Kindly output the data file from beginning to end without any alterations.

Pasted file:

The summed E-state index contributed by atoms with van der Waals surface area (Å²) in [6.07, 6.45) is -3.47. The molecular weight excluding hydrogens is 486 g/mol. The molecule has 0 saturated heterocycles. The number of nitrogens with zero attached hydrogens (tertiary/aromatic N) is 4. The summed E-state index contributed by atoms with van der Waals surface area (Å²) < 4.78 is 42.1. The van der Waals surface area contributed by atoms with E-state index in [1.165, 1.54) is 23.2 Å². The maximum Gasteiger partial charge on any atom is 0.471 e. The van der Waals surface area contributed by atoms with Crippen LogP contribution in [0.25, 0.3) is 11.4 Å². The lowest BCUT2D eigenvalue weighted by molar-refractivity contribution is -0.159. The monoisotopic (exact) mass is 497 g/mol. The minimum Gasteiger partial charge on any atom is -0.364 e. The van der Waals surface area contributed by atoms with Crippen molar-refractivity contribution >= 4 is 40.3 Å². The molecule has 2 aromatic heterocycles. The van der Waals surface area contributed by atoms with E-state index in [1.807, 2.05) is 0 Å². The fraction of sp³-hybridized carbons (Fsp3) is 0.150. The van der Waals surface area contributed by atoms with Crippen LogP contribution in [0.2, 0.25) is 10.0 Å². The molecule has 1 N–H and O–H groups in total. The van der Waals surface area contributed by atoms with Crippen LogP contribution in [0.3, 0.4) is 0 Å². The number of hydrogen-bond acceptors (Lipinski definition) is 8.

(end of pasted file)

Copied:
The summed E-state index contributed by atoms with van der Waals surface area (Å²) in [6.07, 6.45) is -3.47. The molecular weight excluding hydrogens is 486 g/mol. The molecule has 0 saturated heterocycles. The number of nitrogens with zero attached hydrogens (tertiary/aromatic N) is 4. The summed E-state index contributed by atoms with van der Waals surface area (Å²) < 4.78 is 42.1. The van der Waals surface area contributed by atoms with E-state index in [1.165, 1.54) is 23.2 Å². The maximum Gasteiger partial charge on any atom is 0.471 e. The van der Waals surface area contributed by atoms with Crippen LogP contribution in [0.25, 0.3) is 11.4 Å². The lowest BCUT2D eigenvalue weighted by molar-refractivity contribution is -0.159. The monoisotopic (exact) mass is 497 g/mol. The minimum Gasteiger partial charge on any atom is -0.364 e. The van der Waals surface area contributed by atoms with Crippen molar-refractivity contribution >= 4 is 40.3 Å². The molecule has 2 aromatic heterocycles. The van der Waals surface area contributed by atoms with E-state index in [1.807, 2.05) is 0 Å². The fraction of sp³-hybridized carbons (Fsp3) is 0.150. The van der Waals surface area contributed by atoms with Crippen LogP contribution in [0.2, 0.25) is 10.0 Å². The molecule has 1 N–H and O–H groups in total. The van der Waals surface area contributed by atoms with Crippen LogP contribution in [0.3, 0.4) is 0 Å². The number of hydrogen-bond acceptors (Lipinski definition) is 8.